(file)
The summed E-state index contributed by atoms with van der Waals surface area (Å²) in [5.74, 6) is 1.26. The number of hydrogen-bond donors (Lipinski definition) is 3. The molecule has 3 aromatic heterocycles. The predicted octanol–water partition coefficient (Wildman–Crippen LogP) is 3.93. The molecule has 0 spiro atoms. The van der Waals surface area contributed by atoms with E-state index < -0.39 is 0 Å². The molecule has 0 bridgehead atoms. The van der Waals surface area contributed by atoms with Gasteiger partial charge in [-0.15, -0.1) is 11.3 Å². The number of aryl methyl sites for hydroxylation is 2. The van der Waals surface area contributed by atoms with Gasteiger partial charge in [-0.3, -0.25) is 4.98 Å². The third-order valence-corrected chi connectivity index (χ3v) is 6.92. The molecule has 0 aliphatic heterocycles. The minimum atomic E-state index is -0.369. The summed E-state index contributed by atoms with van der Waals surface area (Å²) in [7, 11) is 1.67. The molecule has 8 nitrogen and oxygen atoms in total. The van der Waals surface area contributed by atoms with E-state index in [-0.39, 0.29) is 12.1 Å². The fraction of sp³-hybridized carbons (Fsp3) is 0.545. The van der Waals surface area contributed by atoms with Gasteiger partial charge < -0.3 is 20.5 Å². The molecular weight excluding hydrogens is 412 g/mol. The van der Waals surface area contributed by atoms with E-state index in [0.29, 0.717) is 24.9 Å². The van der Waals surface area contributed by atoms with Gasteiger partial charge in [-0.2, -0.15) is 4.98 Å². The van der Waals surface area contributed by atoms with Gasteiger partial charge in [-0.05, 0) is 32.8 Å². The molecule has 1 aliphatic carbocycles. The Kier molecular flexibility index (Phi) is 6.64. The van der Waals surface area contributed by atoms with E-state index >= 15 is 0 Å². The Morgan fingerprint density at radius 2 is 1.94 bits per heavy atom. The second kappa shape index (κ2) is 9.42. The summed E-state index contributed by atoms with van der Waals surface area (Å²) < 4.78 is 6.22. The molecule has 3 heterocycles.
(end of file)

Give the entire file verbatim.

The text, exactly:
The summed E-state index contributed by atoms with van der Waals surface area (Å²) in [5.74, 6) is 1.26. The number of hydrogen-bond donors (Lipinski definition) is 3. The molecule has 3 aromatic heterocycles. The predicted octanol–water partition coefficient (Wildman–Crippen LogP) is 3.93. The molecule has 0 spiro atoms. The van der Waals surface area contributed by atoms with E-state index < -0.39 is 0 Å². The molecule has 0 bridgehead atoms. The van der Waals surface area contributed by atoms with Gasteiger partial charge in [-0.15, -0.1) is 11.3 Å². The number of aryl methyl sites for hydroxylation is 2. The van der Waals surface area contributed by atoms with Gasteiger partial charge in [-0.3, -0.25) is 4.98 Å². The third-order valence-corrected chi connectivity index (χ3v) is 6.92. The molecule has 0 aliphatic heterocycles. The minimum atomic E-state index is -0.369. The summed E-state index contributed by atoms with van der Waals surface area (Å²) in [7, 11) is 1.67. The molecule has 8 nitrogen and oxygen atoms in total. The van der Waals surface area contributed by atoms with E-state index in [-0.39, 0.29) is 12.1 Å². The fraction of sp³-hybridized carbons (Fsp3) is 0.545. The van der Waals surface area contributed by atoms with Gasteiger partial charge < -0.3 is 20.5 Å². The molecular weight excluding hydrogens is 412 g/mol. The van der Waals surface area contributed by atoms with E-state index in [0.29, 0.717) is 24.9 Å². The van der Waals surface area contributed by atoms with Gasteiger partial charge in [-0.2, -0.15) is 4.98 Å². The van der Waals surface area contributed by atoms with Gasteiger partial charge in [-0.05, 0) is 32.8 Å². The molecule has 1 aliphatic carbocycles. The Kier molecular flexibility index (Phi) is 6.64. The van der Waals surface area contributed by atoms with E-state index >= 15 is 0 Å². The Morgan fingerprint density at radius 2 is 1.94 bits per heavy atom. The second kappa shape index (κ2) is 9.42. The summed E-state index contributed by atoms with van der Waals surface area (Å²) < 4.78 is 6.22. The molecule has 3 heterocycles.